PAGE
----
Thursday, 24 April 2014
This was somewhat easier a sort of flat trek mainly along a railway line to aguas callientate, the town under the watchful eye of maccupitu. We got a few glimpses of the city from the ground, my phone did not have a good enough zoom but you can tell the city is there from the ground now that the site has been cleared. We stayed the night in aguas calliente, I put into a very budget hostel, I had hot water, which was scolding only to shower in. No toilet paper, not that the toilet flushed, the room was very cold because the window had a big hole in it and the TV did not work so I couldn't even distract myself. But it didn't matter because we had to be up early as the next day was maccupitchu day..........
Wednesday, 23 April 2014
Sunday, 13 April 2014
So I'm now in Cusco and have been living with a local family for the past week and they are really nice and welcoming. Astrid the grandma of the house does not speak any English but she has a good grasp of body language. Astrid is really nice and always offering hot water for hot drinks. Done a week of Spanish classes but more on that another time.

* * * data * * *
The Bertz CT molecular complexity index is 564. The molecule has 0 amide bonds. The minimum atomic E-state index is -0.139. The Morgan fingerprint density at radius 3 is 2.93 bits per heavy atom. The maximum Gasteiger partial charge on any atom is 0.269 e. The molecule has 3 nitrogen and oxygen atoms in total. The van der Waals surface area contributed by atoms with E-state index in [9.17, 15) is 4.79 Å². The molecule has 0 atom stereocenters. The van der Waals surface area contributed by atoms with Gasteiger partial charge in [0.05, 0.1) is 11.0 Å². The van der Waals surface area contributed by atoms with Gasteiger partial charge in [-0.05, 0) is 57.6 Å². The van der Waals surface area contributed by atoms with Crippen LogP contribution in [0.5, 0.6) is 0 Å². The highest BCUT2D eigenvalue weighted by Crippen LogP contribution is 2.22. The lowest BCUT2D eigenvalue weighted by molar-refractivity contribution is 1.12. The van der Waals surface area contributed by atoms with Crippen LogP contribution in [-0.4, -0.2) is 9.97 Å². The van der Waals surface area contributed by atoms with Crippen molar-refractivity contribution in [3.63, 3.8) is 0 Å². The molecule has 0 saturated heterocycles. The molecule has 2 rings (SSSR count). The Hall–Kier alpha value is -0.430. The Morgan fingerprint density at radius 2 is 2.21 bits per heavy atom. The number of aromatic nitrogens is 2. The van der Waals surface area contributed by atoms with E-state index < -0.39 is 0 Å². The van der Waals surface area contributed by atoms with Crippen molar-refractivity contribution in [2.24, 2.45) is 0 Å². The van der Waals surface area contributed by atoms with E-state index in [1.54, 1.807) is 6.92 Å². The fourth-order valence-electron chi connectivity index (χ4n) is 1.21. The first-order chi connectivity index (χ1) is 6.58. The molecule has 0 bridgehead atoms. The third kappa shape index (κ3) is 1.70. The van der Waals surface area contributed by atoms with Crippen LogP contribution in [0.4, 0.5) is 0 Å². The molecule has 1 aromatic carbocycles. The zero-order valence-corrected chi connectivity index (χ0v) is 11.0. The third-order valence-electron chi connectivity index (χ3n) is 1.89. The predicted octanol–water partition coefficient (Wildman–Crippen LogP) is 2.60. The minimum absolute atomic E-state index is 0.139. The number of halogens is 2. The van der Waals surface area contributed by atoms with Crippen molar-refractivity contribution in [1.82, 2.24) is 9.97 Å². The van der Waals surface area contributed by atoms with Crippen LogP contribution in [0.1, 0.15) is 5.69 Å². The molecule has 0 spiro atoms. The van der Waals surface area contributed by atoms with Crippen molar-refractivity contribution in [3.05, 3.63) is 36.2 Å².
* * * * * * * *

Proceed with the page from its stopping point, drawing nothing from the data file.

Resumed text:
So Tuesday i got up early and tried to see the sun rise from Saqsayhuaman, the Incan ruins just about Cusco but as normal things did not go to plan. I missed the sunrise by looking in the wrong direction, it was really cloudy and the sun rose behind the mountain and trees to my left rather than were I was looking. However got a good opportunity to look around the ruins. The stones are huge, think Stonehenge but bigger stones and they have been altered to fit exactly. And I do mean exactly, its like they played a huge game of Tetris with the stones and ground down ones that didn't quite fit into the wall. How on earth they did this I have no idea or how they even managed to get the stone up to 3400 metres of Cusco. The area of the ruins itself might be half the size of Windsor castle but the size of the stones makes Windsor look like it was made with Lego bricks when compared to the huge stones.